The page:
“But I don’t think it should smell that…awful.”

Mom was right, and for awhile I gave up actually trying, and set myself to doing more research (in library books, and on the internet). Several sources said to start with a little commercial yeast to jump-start the process, but I didn’t want to do that. I wanted this to be genuine sourdough, or I would just stick with regular yeast bread. Other people suggested using a little pineapple juice to increase the acidity of the mixture so it would (hopefully) not mold or spoil before the yeasty beasties were well-established. In the Encyclopedia of Country Living (on of my favorite books!), I found someone suggesting that starting a new starter in the summer could be problematic in the South—she kept getting wild molds in hers! When the next winter arrived, I decided to give a from-scratch starter one last try before buying (or begging) one from someone who had been more successful than myself.

After the first few days, it didn’t smell so good, but neither did it smell as terrible as my previous attempts. I continued feeding and caring for it, and after a week-and-a-half, or so, it consistently bubbled and doubled when I “fed” it flour, and it smelled like slightly fermented apple juice (to me). I was thrilled! Mom thought it smelled like beer—which was not surprising, since yeast creates alcohol as it consumes the sugars in the grain.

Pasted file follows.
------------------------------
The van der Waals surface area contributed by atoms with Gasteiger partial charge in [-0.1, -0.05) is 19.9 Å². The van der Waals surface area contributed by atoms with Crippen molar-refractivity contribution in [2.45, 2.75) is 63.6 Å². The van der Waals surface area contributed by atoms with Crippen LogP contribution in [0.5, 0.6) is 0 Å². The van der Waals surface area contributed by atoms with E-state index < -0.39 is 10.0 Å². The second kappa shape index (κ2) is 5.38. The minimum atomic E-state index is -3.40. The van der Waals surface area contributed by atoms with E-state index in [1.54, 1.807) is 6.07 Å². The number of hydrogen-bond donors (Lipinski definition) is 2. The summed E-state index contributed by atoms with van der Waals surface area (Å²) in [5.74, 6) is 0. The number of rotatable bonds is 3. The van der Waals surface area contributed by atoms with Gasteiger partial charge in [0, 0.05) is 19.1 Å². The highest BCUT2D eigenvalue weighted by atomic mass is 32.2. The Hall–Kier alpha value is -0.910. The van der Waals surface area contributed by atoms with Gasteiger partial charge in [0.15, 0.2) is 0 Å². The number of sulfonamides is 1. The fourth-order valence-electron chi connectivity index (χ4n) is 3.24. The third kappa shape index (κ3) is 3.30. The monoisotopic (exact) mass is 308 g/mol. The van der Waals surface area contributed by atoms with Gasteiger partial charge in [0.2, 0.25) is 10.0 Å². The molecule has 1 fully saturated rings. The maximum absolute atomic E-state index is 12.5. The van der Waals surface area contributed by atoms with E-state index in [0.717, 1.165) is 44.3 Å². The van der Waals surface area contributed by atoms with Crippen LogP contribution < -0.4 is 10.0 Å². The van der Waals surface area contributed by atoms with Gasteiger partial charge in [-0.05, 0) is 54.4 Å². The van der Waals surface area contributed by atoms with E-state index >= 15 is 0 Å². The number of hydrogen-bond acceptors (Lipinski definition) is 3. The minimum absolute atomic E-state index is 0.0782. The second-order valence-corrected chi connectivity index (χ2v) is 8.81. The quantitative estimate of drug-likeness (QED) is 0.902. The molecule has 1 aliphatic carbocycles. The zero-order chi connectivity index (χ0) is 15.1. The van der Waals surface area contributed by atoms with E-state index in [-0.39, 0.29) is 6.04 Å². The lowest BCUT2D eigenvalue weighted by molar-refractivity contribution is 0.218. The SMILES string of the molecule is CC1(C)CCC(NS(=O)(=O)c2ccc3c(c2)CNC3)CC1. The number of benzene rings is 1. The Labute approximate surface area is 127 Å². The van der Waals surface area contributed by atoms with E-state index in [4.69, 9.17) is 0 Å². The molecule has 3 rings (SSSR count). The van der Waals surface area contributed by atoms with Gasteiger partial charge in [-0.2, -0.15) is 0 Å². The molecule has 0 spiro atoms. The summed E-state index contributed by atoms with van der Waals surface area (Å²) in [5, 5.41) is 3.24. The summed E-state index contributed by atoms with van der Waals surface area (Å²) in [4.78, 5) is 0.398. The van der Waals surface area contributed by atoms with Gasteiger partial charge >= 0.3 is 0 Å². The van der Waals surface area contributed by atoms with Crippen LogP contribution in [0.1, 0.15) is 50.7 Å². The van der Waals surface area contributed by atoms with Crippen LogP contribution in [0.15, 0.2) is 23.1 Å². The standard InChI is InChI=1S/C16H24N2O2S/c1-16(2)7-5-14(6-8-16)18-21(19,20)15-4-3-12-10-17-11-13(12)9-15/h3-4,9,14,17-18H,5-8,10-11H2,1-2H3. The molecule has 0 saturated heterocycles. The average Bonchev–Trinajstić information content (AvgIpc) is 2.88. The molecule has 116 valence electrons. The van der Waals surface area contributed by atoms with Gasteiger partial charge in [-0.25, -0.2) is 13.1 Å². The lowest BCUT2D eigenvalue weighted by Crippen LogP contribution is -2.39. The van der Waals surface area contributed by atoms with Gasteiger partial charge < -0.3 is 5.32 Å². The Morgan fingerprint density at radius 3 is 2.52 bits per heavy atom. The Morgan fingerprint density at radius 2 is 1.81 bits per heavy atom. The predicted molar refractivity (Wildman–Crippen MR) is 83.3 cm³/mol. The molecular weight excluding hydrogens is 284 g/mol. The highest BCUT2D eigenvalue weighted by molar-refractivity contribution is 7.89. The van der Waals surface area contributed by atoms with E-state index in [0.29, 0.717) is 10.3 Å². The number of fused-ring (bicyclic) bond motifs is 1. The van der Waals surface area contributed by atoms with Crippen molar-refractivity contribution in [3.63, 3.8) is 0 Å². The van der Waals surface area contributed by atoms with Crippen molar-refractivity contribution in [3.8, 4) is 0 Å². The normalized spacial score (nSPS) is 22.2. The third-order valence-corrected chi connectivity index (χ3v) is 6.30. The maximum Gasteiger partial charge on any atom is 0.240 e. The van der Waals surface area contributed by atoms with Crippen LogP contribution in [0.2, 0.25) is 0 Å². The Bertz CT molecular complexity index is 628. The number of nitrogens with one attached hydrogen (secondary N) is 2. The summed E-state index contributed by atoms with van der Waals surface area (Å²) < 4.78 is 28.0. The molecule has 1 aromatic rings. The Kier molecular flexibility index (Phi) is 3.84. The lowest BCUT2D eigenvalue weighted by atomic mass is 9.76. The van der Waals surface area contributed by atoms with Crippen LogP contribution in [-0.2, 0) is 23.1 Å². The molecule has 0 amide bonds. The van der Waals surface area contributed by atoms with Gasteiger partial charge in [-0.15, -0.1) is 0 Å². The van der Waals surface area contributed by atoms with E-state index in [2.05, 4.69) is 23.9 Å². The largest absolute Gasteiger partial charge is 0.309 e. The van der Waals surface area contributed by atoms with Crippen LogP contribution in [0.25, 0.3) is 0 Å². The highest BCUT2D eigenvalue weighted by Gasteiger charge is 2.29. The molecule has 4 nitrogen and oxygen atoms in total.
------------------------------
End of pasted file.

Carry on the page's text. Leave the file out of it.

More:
The first loafs weren’t very light and fluffy, but they tasted like a favorite European sourdough bread we bought a couple times at Whole Foods. Victory at last! As my starter aged, and I continued to feed and use it, it became more efficient as raising bread, and more mellow in flavor and smell. (I think it smells rather good, but no one in my family seems to agree! They don’t mind the bread that results from it, though.)

Now I have the joy of sharing my starter with friends, and helping them achieve their own yummy and healthy sourdough bread. :)

Sourdough can be used much like commercial yeast (with minor adjustments of time, of course) for all kinds of breads. Stay tuned for specific recipes and tutorials.